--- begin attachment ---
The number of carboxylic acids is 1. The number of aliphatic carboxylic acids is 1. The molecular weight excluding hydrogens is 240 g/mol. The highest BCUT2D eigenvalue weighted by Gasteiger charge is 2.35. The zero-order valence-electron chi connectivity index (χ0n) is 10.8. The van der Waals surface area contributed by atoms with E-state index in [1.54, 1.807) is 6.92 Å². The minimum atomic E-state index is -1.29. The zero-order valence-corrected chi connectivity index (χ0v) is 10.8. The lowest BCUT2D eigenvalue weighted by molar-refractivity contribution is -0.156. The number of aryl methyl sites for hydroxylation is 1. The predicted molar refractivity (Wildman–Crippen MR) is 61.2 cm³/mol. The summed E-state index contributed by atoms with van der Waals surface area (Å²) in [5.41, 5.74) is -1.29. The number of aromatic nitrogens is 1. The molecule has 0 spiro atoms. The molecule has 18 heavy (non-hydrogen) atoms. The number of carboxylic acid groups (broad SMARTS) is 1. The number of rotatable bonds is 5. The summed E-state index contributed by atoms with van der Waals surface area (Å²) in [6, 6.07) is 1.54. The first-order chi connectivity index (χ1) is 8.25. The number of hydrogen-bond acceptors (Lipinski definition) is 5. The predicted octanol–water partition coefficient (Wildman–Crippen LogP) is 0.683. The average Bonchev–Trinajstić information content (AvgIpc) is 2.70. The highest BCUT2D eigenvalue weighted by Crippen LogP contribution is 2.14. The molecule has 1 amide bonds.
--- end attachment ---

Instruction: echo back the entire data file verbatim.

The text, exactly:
The number of carboxylic acids is 1. The number of aliphatic carboxylic acids is 1. The molecular weight excluding hydrogens is 240 g/mol. The highest BCUT2D eigenvalue weighted by Gasteiger charge is 2.35. The zero-order valence-electron chi connectivity index (χ0n) is 10.8. The van der Waals surface area contributed by atoms with E-state index in [1.54, 1.807) is 6.92 Å². The minimum atomic E-state index is -1.29. The zero-order valence-corrected chi connectivity index (χ0v) is 10.8. The lowest BCUT2D eigenvalue weighted by molar-refractivity contribution is -0.156. The number of aryl methyl sites for hydroxylation is 1. The predicted molar refractivity (Wildman–Crippen MR) is 61.2 cm³/mol. The summed E-state index contributed by atoms with van der Waals surface area (Å²) in [5.41, 5.74) is -1.29. The number of aromatic nitrogens is 1. The molecule has 0 spiro atoms. The molecule has 18 heavy (non-hydrogen) atoms. The number of carboxylic acid groups (broad SMARTS) is 1. The number of rotatable bonds is 5. The summed E-state index contributed by atoms with van der Waals surface area (Å²) in [6, 6.07) is 1.54. The first-order chi connectivity index (χ1) is 8.25. The number of hydrogen-bond acceptors (Lipinski definition) is 5. The predicted octanol–water partition coefficient (Wildman–Crippen LogP) is 0.683. The average Bonchev–Trinajstić information content (AvgIpc) is 2.70. The highest BCUT2D eigenvalue weighted by Crippen LogP contribution is 2.14. The molecule has 1 amide bonds.